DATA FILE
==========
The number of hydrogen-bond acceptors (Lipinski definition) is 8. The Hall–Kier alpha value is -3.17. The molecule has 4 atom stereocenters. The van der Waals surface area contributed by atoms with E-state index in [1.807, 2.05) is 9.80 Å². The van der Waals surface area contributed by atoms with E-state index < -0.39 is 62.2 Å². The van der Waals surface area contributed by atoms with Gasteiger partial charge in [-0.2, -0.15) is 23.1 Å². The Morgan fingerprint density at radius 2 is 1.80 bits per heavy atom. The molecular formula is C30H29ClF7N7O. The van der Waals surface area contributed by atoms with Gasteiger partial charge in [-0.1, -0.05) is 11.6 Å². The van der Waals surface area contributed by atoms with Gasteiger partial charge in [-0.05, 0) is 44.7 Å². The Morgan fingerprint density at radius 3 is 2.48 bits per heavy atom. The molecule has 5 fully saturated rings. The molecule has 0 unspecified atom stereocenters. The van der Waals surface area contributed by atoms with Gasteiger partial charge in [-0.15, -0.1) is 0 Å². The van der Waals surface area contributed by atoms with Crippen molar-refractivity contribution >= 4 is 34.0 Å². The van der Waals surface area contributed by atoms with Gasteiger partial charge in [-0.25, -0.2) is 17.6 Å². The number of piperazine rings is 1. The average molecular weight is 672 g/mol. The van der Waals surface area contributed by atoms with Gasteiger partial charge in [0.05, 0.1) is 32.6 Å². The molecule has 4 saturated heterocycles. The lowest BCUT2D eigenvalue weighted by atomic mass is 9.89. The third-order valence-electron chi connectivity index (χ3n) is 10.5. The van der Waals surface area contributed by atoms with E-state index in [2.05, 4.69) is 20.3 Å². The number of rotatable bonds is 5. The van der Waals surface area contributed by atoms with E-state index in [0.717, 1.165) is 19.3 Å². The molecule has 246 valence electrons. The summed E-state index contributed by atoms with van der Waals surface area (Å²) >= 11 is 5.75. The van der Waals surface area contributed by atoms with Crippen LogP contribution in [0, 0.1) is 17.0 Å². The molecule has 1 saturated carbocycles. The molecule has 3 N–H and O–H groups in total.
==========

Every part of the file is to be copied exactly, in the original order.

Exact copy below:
The number of hydrogen-bond acceptors (Lipinski definition) is 8. The Hall–Kier alpha value is -3.17. The molecule has 4 atom stereocenters. The van der Waals surface area contributed by atoms with E-state index in [1.807, 2.05) is 9.80 Å². The van der Waals surface area contributed by atoms with E-state index < -0.39 is 62.2 Å². The van der Waals surface area contributed by atoms with Gasteiger partial charge in [-0.2, -0.15) is 23.1 Å². The Morgan fingerprint density at radius 2 is 1.80 bits per heavy atom. The molecular formula is C30H29ClF7N7O. The van der Waals surface area contributed by atoms with Gasteiger partial charge in [-0.1, -0.05) is 11.6 Å². The van der Waals surface area contributed by atoms with Gasteiger partial charge in [-0.05, 0) is 44.7 Å². The Morgan fingerprint density at radius 3 is 2.48 bits per heavy atom. The molecule has 5 fully saturated rings. The molecule has 0 unspecified atom stereocenters. The van der Waals surface area contributed by atoms with Gasteiger partial charge in [-0.15, -0.1) is 0 Å². The van der Waals surface area contributed by atoms with Crippen molar-refractivity contribution >= 4 is 34.0 Å². The van der Waals surface area contributed by atoms with Gasteiger partial charge in [-0.25, -0.2) is 17.6 Å². The number of piperazine rings is 1. The average molecular weight is 672 g/mol. The van der Waals surface area contributed by atoms with Gasteiger partial charge in [0.05, 0.1) is 32.6 Å². The molecule has 4 saturated heterocycles. The lowest BCUT2D eigenvalue weighted by atomic mass is 9.89. The third-order valence-electron chi connectivity index (χ3n) is 10.5. The van der Waals surface area contributed by atoms with E-state index in [2.05, 4.69) is 20.3 Å². The number of rotatable bonds is 5. The van der Waals surface area contributed by atoms with E-state index in [0.717, 1.165) is 19.3 Å². The molecule has 246 valence electrons. The summed E-state index contributed by atoms with van der Waals surface area (Å²) >= 11 is 5.75. The van der Waals surface area contributed by atoms with Crippen LogP contribution in [0, 0.1) is 17.0 Å². The molecule has 1 saturated carbocycles. The molecule has 3 N–H and O–H groups in total.